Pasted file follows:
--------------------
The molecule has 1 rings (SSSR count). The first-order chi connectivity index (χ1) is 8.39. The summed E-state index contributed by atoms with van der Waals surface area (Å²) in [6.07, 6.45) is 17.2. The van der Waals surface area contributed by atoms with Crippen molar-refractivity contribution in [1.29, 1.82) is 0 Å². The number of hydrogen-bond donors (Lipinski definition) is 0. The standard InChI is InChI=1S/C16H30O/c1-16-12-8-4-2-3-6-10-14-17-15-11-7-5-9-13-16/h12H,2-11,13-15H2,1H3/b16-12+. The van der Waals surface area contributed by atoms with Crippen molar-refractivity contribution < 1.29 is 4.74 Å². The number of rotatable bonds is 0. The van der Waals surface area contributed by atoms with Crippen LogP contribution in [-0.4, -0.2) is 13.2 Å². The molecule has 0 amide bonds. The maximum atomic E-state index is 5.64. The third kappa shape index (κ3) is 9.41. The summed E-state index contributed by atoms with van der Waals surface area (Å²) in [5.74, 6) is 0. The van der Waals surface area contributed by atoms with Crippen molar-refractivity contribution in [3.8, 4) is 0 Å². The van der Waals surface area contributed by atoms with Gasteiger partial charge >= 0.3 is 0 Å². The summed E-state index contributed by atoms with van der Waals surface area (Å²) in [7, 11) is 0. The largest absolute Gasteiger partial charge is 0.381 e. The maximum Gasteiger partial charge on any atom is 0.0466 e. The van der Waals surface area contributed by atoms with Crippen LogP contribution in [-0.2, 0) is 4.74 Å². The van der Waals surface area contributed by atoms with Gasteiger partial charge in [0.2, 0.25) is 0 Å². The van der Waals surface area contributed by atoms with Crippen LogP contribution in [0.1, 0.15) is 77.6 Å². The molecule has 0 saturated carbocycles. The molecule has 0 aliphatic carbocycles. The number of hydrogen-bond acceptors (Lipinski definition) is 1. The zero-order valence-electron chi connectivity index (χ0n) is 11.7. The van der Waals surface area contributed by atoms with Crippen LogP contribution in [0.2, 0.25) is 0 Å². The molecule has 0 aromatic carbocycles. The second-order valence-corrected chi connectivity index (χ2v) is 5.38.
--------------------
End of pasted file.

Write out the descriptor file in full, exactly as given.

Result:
The molecule has 1 rings (SSSR count). The first-order chi connectivity index (χ1) is 8.39. The summed E-state index contributed by atoms with van der Waals surface area (Å²) in [6.07, 6.45) is 17.2. The van der Waals surface area contributed by atoms with Crippen molar-refractivity contribution in [1.29, 1.82) is 0 Å². The number of hydrogen-bond donors (Lipinski definition) is 0. The standard InChI is InChI=1S/C16H30O/c1-16-12-8-4-2-3-6-10-14-17-15-11-7-5-9-13-16/h12H,2-11,13-15H2,1H3/b16-12+. The van der Waals surface area contributed by atoms with Crippen molar-refractivity contribution < 1.29 is 4.74 Å². The number of rotatable bonds is 0. The van der Waals surface area contributed by atoms with Crippen LogP contribution in [-0.4, -0.2) is 13.2 Å². The molecule has 0 amide bonds. The maximum atomic E-state index is 5.64. The third kappa shape index (κ3) is 9.41. The summed E-state index contributed by atoms with van der Waals surface area (Å²) in [5.74, 6) is 0. The van der Waals surface area contributed by atoms with Crippen molar-refractivity contribution in [3.8, 4) is 0 Å². The van der Waals surface area contributed by atoms with Gasteiger partial charge >= 0.3 is 0 Å². The summed E-state index contributed by atoms with van der Waals surface area (Å²) in [7, 11) is 0. The largest absolute Gasteiger partial charge is 0.381 e. The maximum Gasteiger partial charge on any atom is 0.0466 e. The van der Waals surface area contributed by atoms with Crippen LogP contribution in [-0.2, 0) is 4.74 Å². The van der Waals surface area contributed by atoms with Gasteiger partial charge in [0.2, 0.25) is 0 Å². The van der Waals surface area contributed by atoms with Crippen LogP contribution in [0.1, 0.15) is 77.6 Å². The molecule has 0 saturated carbocycles. The molecule has 0 aliphatic carbocycles. The number of hydrogen-bond acceptors (Lipinski definition) is 1. The zero-order valence-electron chi connectivity index (χ0n) is 11.7. The van der Waals surface area contributed by atoms with Crippen LogP contribution in [0.2, 0.25) is 0 Å². The molecule has 0 aromatic carbocycles. The second-order valence-corrected chi connectivity index (χ2v) is 5.38.